# (4) - symlinks chain is a cycle

FAILED=0
FIX_SYMLINKS=false
DIR_UP="../"


function file_under_symlink_absolute_path {
    local file_under_symlink="$(readlink $1)"
    local file_dirname="$(dirname $1)"

    if [[ "$file_under_symlink" == *"$DIR_UP"* ]]; then
        if [[ "$file_under_symlink" == *"$DIR_UP$DIR_UP"* ]]; then
            while [[ "$file_under_symlink" == *"$DIR_UP"* ]]; do
                local file_under_symlink="${file_under_symlink#$DIR_UP}"

                if [[ "$file_dirname" == *"/"* ]]; then
                    local file_dirname="${file_dirname%/*}"
                else
                    local file_dirname=""
                fi
            done

            if [[ "$file_dirname" != "" ]]; then
                local file_dirname="$file_dirname/$file_under_symlink"
            else
                local file_dirname="$file_under_symlink"
            fi
        else
            if [[ "$file_dirname" == *"/"* ]]; then
                local file_dirname="${file_dirname%/*}/${file_under_symlink#$DIR_UP}"
            else
                local file_dirname="${file_under_symlink#$DIR_UP}"
            fi
        fi
    else
        local file_dirname="$file_dirname/$file_under_symlink"
    fi

    echo "$(pwd)/$file_dirname"
}

function file_under_symlink_relative_path {
    local file_dirname="$(dirname $1)"
    local symlink_target="$2"
    local file_under_symlink="$3"

    if [[ "$symlink_target" == *"$file_dirname"* ]]; then
        local prefix2cut="$(pwd)/$file_dirname"
        local target="${symlink_target##$prefix2cut}"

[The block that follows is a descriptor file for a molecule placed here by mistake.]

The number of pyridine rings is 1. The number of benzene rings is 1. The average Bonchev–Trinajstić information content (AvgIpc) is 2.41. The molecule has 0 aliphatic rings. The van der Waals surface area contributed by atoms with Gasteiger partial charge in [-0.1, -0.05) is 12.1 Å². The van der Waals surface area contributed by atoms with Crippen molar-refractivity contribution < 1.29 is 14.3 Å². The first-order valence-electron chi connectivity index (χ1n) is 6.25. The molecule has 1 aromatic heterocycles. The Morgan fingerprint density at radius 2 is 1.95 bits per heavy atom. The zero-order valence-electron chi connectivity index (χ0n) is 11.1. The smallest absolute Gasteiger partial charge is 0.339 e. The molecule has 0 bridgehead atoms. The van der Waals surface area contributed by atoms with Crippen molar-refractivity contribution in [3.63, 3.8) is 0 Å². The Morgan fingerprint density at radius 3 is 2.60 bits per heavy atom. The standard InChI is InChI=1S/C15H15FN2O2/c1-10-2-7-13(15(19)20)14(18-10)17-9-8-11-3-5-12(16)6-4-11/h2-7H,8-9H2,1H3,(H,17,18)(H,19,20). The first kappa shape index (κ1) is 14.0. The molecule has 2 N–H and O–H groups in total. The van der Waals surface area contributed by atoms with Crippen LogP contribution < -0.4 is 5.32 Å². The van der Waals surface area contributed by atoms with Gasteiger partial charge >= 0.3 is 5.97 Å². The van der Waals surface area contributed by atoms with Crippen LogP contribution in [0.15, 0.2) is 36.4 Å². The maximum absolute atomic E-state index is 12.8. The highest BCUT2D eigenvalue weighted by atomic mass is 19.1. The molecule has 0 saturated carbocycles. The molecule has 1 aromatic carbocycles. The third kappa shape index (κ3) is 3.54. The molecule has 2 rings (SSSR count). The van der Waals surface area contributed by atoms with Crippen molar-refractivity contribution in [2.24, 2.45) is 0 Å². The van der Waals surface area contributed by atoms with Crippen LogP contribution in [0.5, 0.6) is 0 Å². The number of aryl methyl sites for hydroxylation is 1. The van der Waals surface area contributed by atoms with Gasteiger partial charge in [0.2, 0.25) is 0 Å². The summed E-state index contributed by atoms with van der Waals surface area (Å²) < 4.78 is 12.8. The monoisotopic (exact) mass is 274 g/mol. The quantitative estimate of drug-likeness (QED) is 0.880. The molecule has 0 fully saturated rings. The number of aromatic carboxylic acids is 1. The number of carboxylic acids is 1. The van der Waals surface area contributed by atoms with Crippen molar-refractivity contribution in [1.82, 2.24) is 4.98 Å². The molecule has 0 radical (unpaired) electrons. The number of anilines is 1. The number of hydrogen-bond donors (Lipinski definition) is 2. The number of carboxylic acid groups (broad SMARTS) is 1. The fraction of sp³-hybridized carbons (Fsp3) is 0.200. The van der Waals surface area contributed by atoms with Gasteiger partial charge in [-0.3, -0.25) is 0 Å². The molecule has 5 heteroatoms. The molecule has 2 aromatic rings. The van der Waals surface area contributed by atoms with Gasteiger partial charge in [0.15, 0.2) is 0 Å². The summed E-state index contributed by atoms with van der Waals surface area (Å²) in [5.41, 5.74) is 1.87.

else
        local symlink_target_dirname="$(dirname $symlink_target)"
        local symlink_target_basename="$(basename $symlink_target)"

        if [[ "$file_under_symlink" == "$symlink_target_dirname"* ]]; then
            local level_diff="${file_under_symlink#$symlink_target_dirname/}"
            local target="$symlink_target_basename"

            while [[ "$level_diff" == *"/"* ]]; do
                local level_diff="${level_diff%/*}"
                local target="$DIR_UP$target"
            done
        else
            if [[ "$file_dirname" == *"/"* ]]; then
                local prefix2cut="$(pwd)/${file_dirname%/*}/"
            else
                local prefix2cut="$(pwd)/"
            fi
            local target="$DIR_UP${symlink_target#$prefix2cut}"
        fi
    fi

    echo "$target"
}

function valid_symlinks {
    local current_dir="$1"

    for file in "$current_dir"/*; do
        if [[ -d "$file" ]]; then
            valid_symlinks "$file"

        elif [[ -L "$file" ]]; then
            local symlink_target=$(readlink -e "$file")
            local file_under_symlink_abs="$(file_under_symlink_absolute_path $file)"

            # reports (1), (2), (4)
            if [[ ! -a "$file" ]]; then
                echo "BROKEN   Symlink '$file' is broken, target object doesn't exists."
                FAILED=1

            # reports (3)
            # it happends when file under symlink is not the symlink target file
            elif [[ "$file_under_symlink_abs" != "$symlink_target" ]]; then
                if $FIX_SYMLINKS && [[ -r "$symlink_target" ]]; then
                    local target="$(file_under_symlink_relative_path $file $symlink_target $file_under_symlink_abs)"

                    echo "Symlink '$file' points to another symlink. It will be replace with direct symlink to target '$target'."
                    ln -fs "$target" "$file"
                else
                    local target="${file_under_symlink_abs#$(pwd)/}"

                    echo "Symlink '$file' points to another symlink '$target'."
                    FAILED=1
                fi
            fi
        fi
    done
}

if [[ -d "$1" ]]; then
    start_point=${1#$(pwd)/}
    start_point=${start_point%/}

    valid_symlinks "$start_point"
else
    echo "ERROR: You have to specify the start location path."
    FAILED=1
fi

exit $FAILED
1
  • 1
    The repeated local declarations are superfluous. You should declare a variable local only once, typically at the beginning of the function.
    – tripleee
    Commented Dec 16, 2015 at 12:31